New longwall ready for action at Appin

ILLAWARRA Coal’s Appin mine will begin mining with a new Joy shearer, armoured face conveyor and pans this month in a move that will inject efficiency into its longwall change-outs.
New longwall ready for action at Appin New longwall ready for action at Appin New longwall ready for action at Appin New longwall ready for action at Appin New longwall ready for action at Appin

Appin West longwall team with a Joy continuous miner.

Angie Tomlinson

Illawarra Coal spent $A22.8 million on the Joy shearer, conveyor and pans that will be teamed with its existing Joy roof supports.

An Illawarra Coal spokesperson told International Longwall News the order was placed in May last year and the equipment was manufactured in China, the USA and the UK.

The New South Wales mine took delivery of the equipment for precommissioning in December and completed underground installation just over a week ago.

The new longwall will be first used on Appin Longwall 409 – a 931.5-metre long panel with a face width of 272.5m.

Commissioning and operations are due to start mid-May.

The 7LS2a shearer features Joy's Advanced Face Automation and, if required in the future, can be upgraded to employ LASC automation.

Illawarra Coal Sustainable Development general manager John Brannon said the new equipment would decrease production downtime between longwall panels, allowing the mine to focus on achieving continuous longwall production.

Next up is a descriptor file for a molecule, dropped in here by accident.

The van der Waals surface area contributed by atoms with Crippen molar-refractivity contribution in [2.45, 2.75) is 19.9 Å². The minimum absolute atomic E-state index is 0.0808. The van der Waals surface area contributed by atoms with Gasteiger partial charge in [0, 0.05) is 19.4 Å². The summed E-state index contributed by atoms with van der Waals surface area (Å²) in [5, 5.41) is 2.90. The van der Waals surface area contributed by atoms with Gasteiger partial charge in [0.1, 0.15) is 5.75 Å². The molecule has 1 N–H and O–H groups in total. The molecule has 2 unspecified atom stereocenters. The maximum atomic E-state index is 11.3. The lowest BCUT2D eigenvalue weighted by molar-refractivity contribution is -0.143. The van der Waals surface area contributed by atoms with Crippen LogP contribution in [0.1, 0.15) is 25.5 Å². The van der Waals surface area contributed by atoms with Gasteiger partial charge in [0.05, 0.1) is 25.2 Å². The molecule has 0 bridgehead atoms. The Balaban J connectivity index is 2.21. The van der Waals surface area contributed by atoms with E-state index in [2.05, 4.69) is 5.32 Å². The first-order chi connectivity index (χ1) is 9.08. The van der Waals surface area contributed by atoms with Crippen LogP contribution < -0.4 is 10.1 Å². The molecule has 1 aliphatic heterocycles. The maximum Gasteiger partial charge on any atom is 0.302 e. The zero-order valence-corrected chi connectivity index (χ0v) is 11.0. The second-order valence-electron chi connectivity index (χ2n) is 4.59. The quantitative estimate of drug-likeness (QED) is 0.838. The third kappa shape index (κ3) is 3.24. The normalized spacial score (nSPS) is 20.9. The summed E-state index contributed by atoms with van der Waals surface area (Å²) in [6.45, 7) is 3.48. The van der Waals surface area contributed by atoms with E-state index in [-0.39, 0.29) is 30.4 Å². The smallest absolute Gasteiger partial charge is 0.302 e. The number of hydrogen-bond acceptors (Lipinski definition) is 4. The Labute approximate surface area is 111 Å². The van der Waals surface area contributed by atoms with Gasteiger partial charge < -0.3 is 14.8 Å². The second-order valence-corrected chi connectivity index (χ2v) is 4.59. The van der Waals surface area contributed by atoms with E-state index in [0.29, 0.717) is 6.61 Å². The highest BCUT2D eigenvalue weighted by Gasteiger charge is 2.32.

The new equipment will enable the boot-end beam stage loader, BSL chain, BSL cables and hoses, distribution control box, main gate corner, CME, SCC, pans, AFC chain, cables and hoses, shearer and tailgate to be installed and commissioned prior to the change-out.

The early commissioning will cut an Appin change-out by about six days.

Illawarra Coal is currently preparing the environmental assessment for its Part 3A Bulli Seam application, which covers mine production over the next 30 years.

The company’s mine plan for the Appin Area 7 operations was designed to minimise the impact on the surrounding natural and man-made features, including the decision to move the longwalls away from the river, sterilising some 12 million tonnes of coal – the equivalent of approximately four years of production.

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